Tag Archives: New York City

The Pocket Book of O. Henry Stories


O. Henry Stories
by (real name) William Sidney Porter

I have a warm place in my heart for O. Henry Stories.  He is a master of the surprise ending; many of the stories leave you with a chuckle and an open mouth of disbelief.

One of my favorites is “Springtime à la Carte,” where a girl makes a living typing up menu cards for the restaurant downstairs but is heartbreakingly because her country love has deserted her.  Or so she thinks.

I also like “The Skylight Room” and “The Green Door” because they have  a touch of destiny and fantasy (and true love of course).  “A Retrieved Reformation” is very touching, about the reformation of an ex safe-cracker.  But picking a favorite is futile because every time I flip through the stories I remember each with fondness and a smile.

There is a distinction between the stories O. Henry wrote about the southwest and those about New York City.  The NYC tales have an urgency and an urban desperation, and are very mute (being considerably third person).  The southwestern tales are homey and grand and more developed.  Take for example “The Pimienta Pancakes,”  “Ships,” and “Whistling Dick’s Christmas Stocking,” whose plots take longer to develop and come from a specific character’s point of view.

According to The Literature Network, where you can find a solid collection of O. Henry stories to read online, in 1884 he started a humorous weekly called The Rolling Stone.  I wonder if that’s where the modern magazine got its name.

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Catcher in the Rye

J.D. Salinger, 1951

Banned by multiple groups, controversial, and different, this is a book that has emerged into our pool of literary classics and is increasingly taught in high schools around the US.  I read it in 11th grade with mixed emotions, first apprehension from how other high-schoolers described it, next confusion but at the same time an empathetic understanding, and finally sadness that came from the truths that were revealed at the end.

{This novel follows the protagonist Holden Caulfield through his oppulent yet empty and confused life in New York City for the period of one week after he is expelled from prep school.  The reader shares his fancies, his fears, his memories and his struggle with the death of his brother Allie, and in that way also learns about his mental illness and alienation.  It is not stated openly, but in this book Holden sees the world through something akin to OCD or depression.  His anchor in life is his little sister Phoebe, a wise and intuitive force.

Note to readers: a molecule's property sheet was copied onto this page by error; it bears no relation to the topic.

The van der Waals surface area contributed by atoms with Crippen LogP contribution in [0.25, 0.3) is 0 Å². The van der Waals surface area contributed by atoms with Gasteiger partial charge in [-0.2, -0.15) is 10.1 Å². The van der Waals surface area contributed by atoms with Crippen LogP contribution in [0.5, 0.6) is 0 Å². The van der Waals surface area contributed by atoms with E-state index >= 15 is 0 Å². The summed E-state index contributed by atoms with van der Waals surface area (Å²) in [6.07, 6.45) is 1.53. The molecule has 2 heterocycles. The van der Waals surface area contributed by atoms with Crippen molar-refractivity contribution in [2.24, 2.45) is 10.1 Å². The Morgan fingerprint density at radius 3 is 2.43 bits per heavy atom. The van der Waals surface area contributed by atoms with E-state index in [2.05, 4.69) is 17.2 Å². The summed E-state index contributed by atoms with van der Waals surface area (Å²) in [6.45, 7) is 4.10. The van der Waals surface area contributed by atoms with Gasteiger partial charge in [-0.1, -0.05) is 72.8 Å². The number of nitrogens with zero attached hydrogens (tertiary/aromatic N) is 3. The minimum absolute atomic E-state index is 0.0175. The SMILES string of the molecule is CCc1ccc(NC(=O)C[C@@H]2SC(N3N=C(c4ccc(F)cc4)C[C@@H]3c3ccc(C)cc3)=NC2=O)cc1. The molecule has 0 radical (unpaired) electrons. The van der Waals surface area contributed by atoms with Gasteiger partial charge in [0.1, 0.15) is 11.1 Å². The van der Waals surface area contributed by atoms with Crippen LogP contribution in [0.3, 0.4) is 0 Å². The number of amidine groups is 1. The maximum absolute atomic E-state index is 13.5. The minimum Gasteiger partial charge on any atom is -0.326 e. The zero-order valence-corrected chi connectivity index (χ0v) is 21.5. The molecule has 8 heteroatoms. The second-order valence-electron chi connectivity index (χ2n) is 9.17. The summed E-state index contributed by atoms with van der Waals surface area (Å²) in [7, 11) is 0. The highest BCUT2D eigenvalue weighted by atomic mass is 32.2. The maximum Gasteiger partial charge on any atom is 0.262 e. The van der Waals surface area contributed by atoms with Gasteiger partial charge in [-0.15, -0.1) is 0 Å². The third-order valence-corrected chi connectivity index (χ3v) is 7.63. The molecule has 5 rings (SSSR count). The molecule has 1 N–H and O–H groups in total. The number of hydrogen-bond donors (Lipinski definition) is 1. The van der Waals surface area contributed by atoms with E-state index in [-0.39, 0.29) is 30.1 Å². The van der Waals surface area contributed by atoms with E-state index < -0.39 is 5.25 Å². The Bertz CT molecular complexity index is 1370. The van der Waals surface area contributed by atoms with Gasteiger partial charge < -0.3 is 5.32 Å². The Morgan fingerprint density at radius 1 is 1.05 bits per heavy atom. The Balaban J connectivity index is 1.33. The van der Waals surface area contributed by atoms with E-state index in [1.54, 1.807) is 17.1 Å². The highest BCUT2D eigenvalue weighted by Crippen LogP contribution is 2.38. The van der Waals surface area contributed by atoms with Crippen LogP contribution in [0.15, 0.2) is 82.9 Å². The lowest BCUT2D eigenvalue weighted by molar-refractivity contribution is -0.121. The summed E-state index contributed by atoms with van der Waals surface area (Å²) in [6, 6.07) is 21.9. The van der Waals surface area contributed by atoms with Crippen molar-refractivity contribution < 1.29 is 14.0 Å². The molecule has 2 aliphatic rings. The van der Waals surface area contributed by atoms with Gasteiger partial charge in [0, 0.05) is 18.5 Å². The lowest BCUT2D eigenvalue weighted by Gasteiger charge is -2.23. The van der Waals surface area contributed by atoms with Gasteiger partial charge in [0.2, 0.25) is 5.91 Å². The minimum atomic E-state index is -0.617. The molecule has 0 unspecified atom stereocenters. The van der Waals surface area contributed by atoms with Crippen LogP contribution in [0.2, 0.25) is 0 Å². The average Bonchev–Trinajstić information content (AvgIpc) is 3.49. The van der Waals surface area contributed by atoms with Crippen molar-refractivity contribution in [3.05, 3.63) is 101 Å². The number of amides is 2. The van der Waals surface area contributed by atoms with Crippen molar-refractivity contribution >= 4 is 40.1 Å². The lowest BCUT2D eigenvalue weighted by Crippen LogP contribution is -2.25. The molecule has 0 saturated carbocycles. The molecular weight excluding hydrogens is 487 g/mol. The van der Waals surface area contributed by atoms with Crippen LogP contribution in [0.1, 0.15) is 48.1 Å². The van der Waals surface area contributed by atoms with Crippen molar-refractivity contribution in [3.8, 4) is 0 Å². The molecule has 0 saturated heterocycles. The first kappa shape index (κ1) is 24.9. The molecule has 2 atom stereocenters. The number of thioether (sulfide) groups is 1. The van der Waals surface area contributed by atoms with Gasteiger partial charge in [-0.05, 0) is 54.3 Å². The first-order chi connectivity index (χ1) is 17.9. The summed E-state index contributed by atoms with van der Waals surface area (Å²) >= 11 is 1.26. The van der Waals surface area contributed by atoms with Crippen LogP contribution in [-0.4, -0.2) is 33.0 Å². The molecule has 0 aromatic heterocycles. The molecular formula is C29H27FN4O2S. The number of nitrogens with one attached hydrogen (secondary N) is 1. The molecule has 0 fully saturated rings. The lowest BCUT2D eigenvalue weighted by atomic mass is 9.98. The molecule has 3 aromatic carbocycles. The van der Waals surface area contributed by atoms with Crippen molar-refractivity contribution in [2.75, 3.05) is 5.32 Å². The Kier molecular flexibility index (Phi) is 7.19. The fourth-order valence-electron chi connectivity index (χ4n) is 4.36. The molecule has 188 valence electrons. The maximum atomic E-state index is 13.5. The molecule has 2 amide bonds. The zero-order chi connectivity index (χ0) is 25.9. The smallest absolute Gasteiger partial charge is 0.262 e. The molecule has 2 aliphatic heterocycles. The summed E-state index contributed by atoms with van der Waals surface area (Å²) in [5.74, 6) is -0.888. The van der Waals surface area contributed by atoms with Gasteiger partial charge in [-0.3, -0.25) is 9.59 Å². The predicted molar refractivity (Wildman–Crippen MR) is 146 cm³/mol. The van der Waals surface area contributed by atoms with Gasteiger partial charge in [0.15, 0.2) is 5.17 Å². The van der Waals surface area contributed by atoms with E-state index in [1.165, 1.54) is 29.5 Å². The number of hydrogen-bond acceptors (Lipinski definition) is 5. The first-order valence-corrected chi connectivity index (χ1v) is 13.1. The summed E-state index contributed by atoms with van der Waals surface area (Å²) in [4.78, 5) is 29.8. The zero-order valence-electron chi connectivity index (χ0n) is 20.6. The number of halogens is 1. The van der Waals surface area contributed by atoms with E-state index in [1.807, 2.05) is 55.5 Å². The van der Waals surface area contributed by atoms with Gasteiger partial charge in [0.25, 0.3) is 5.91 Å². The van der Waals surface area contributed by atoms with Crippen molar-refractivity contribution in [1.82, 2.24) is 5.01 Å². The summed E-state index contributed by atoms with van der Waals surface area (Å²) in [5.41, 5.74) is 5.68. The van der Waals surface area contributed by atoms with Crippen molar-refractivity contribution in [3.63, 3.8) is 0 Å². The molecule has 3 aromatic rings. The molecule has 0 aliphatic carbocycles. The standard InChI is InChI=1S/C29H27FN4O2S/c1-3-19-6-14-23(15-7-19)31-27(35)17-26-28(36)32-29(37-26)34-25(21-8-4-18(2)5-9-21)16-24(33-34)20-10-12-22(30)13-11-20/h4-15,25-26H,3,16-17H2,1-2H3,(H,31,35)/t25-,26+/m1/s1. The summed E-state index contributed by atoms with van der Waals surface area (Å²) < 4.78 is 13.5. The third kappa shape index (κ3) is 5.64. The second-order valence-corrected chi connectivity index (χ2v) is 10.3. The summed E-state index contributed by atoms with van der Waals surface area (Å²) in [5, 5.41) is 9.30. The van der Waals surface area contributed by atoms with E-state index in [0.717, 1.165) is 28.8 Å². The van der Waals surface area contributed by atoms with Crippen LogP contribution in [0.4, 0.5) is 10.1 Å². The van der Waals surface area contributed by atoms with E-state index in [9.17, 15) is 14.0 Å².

His most trusted mentor, a past teacher, urges Holden to change his mind and not run away, that it is the stronger man who lives humbly, rather than dies nobly, for a cause.  Holden had the idea of becoming a “catcher in the rye,” a godlike figure who symbolically saves children from “falling off a crazy cliff” and being exposed to all things “phony,” the evils of adulthood, and losing their kindness, spontaneity, innocence, and generosity.}

The hardest part of reading this story is deciding whose side you are on, the side of reason or the side of the antihero, Holden?  Will he be happier in reality after he goes to a mental hospital?

Knowing the historical and literary context of this novel would add to understanding and appreciation.  I would caution anyone who starts to read this book to keep their head about them, and I would specifically caution adults to not base any perceptions of teenagers on the teenager portrayed in this novel.  In June 2009, Finlo Rohrer from the BBC wrote that, 58 years since publication, the book is still regarded “as the defining work on what it is like to be a teenager. Holden is at various times disaffected, disgruntled, alienated, isolated, directionless, and sarcastic.”   But I would disagree.  Yes most humans probably go through a period of feeling isolated and directionless, not necessarily as teenagers, but what Holden is feeling and how he is acting is not the norm for all adolescents.  One must also remember that his mental state is shaky, which indubitably colors his experiences.